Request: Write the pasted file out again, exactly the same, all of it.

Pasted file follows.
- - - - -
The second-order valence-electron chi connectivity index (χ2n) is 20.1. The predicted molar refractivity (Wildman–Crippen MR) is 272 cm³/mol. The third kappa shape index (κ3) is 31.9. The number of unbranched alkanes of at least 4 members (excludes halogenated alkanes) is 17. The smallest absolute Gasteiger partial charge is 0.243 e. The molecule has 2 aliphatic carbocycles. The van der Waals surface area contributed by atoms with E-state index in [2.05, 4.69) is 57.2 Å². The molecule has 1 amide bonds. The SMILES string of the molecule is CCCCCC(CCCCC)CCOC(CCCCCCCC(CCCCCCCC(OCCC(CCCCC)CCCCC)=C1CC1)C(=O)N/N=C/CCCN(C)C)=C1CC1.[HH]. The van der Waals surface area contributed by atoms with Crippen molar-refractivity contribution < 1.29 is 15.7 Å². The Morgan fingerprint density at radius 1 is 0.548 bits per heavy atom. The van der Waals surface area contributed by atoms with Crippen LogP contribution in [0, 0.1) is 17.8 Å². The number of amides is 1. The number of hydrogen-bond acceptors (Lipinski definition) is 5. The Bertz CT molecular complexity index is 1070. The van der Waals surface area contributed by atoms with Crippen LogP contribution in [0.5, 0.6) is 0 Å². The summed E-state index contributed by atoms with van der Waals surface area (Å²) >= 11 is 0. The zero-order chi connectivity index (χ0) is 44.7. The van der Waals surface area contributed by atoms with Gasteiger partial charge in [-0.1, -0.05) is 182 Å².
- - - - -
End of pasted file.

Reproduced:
The second-order valence-electron chi connectivity index (χ2n) is 20.1. The predicted molar refractivity (Wildman–Crippen MR) is 272 cm³/mol. The third kappa shape index (κ3) is 31.9. The number of unbranched alkanes of at least 4 members (excludes halogenated alkanes) is 17. The smallest absolute Gasteiger partial charge is 0.243 e. The molecule has 2 aliphatic carbocycles. The van der Waals surface area contributed by atoms with E-state index in [2.05, 4.69) is 57.2 Å². The molecule has 1 amide bonds. The SMILES string of the molecule is CCCCCC(CCCCC)CCOC(CCCCCCCC(CCCCCCCC(OCCC(CCCCC)CCCCC)=C1CC1)C(=O)N/N=C/CCCN(C)C)=C1CC1.[HH]. The van der Waals surface area contributed by atoms with Crippen molar-refractivity contribution < 1.29 is 15.7 Å². The Morgan fingerprint density at radius 1 is 0.548 bits per heavy atom. The van der Waals surface area contributed by atoms with Crippen LogP contribution in [0, 0.1) is 17.8 Å². The number of amides is 1. The number of hydrogen-bond acceptors (Lipinski definition) is 5. The Bertz CT molecular complexity index is 1070. The van der Waals surface area contributed by atoms with Crippen LogP contribution in [0.5, 0.6) is 0 Å². The summed E-state index contributed by atoms with van der Waals surface area (Å²) >= 11 is 0. The zero-order chi connectivity index (χ0) is 44.7. The van der Waals surface area contributed by atoms with Gasteiger partial charge in [-0.1, -0.05) is 182 Å².